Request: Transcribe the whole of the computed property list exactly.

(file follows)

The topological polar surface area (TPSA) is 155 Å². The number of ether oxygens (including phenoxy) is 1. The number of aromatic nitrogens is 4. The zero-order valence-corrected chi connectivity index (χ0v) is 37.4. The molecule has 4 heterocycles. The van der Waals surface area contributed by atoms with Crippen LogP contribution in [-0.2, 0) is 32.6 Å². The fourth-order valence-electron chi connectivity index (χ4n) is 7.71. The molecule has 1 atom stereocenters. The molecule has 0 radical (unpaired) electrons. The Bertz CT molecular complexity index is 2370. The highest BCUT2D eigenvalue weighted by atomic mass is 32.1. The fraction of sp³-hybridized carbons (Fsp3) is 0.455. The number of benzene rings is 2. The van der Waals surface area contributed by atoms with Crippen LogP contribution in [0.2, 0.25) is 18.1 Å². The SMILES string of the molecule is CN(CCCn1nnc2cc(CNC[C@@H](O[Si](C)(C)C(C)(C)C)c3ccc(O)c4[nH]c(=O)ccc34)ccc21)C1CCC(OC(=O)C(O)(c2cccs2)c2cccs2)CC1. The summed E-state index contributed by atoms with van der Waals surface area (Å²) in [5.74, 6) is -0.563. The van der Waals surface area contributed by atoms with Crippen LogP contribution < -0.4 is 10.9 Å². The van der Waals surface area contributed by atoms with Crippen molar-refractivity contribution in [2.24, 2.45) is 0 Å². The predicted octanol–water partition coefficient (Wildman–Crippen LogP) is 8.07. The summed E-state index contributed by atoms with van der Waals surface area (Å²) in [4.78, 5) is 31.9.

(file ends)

The topological polar surface area (TPSA) is 155 Å². The number of ether oxygens (including phenoxy) is 1. The number of aromatic nitrogens is 4. The zero-order valence-corrected chi connectivity index (χ0v) is 37.4. The molecule has 4 heterocycles. The van der Waals surface area contributed by atoms with Crippen LogP contribution in [-0.2, 0) is 32.6 Å². The fourth-order valence-electron chi connectivity index (χ4n) is 7.71. The molecule has 1 atom stereocenters. The molecule has 0 radical (unpaired) electrons. The Bertz CT molecular complexity index is 2370. The highest BCUT2D eigenvalue weighted by atomic mass is 32.1. The fraction of sp³-hybridized carbons (Fsp3) is 0.455. The number of benzene rings is 2. The van der Waals surface area contributed by atoms with Crippen LogP contribution in [0.2, 0.25) is 18.1 Å². The SMILES string of the molecule is CN(CCCn1nnc2cc(CNC[C@@H](O[Si](C)(C)C(C)(C)C)c3ccc(O)c4[nH]c(=O)ccc34)ccc21)C1CCC(OC(=O)C(O)(c2cccs2)c2cccs2)CC1. The summed E-state index contributed by atoms with van der Waals surface area (Å²) in [5.74, 6) is -0.563. The van der Waals surface area contributed by atoms with Crippen LogP contribution < -0.4 is 10.9 Å². The van der Waals surface area contributed by atoms with Crippen molar-refractivity contribution in [2.24, 2.45) is 0 Å². The predicted octanol–water partition coefficient (Wildman–Crippen LogP) is 8.07. The summed E-state index contributed by atoms with van der Waals surface area (Å²) in [4.78, 5) is 31.9.